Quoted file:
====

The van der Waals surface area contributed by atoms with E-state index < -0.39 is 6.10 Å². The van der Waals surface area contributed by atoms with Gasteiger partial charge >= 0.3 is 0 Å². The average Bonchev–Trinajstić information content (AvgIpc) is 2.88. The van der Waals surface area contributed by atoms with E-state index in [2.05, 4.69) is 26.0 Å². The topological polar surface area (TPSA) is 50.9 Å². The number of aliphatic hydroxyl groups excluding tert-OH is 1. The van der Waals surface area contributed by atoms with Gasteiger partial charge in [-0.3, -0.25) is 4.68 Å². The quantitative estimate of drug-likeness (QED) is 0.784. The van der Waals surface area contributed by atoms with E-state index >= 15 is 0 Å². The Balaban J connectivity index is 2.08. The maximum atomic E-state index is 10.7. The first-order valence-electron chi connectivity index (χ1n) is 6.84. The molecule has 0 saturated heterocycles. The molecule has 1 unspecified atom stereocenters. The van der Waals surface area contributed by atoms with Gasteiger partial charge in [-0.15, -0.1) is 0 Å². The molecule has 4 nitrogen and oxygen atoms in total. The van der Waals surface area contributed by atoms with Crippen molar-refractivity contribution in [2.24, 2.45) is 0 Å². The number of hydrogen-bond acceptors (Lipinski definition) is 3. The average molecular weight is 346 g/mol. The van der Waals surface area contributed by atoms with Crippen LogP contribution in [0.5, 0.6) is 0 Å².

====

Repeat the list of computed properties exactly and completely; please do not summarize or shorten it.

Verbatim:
The van der Waals surface area contributed by atoms with E-state index < -0.39 is 6.10 Å². The van der Waals surface area contributed by atoms with Gasteiger partial charge >= 0.3 is 0 Å². The average Bonchev–Trinajstić information content (AvgIpc) is 2.88. The van der Waals surface area contributed by atoms with E-state index in [2.05, 4.69) is 26.0 Å². The topological polar surface area (TPSA) is 50.9 Å². The number of aliphatic hydroxyl groups excluding tert-OH is 1. The van der Waals surface area contributed by atoms with Gasteiger partial charge in [-0.3, -0.25) is 4.68 Å². The quantitative estimate of drug-likeness (QED) is 0.784. The van der Waals surface area contributed by atoms with E-state index >= 15 is 0 Å². The Balaban J connectivity index is 2.08. The maximum atomic E-state index is 10.7. The first-order valence-electron chi connectivity index (χ1n) is 6.84. The molecule has 0 saturated heterocycles. The molecule has 1 unspecified atom stereocenters. The van der Waals surface area contributed by atoms with Gasteiger partial charge in [-0.15, -0.1) is 0 Å². The molecule has 4 nitrogen and oxygen atoms in total. The van der Waals surface area contributed by atoms with Crippen molar-refractivity contribution in [2.24, 2.45) is 0 Å². The number of hydrogen-bond acceptors (Lipinski definition) is 3. The average molecular weight is 346 g/mol. The van der Waals surface area contributed by atoms with Crippen LogP contribution in [0.5, 0.6) is 0 Å².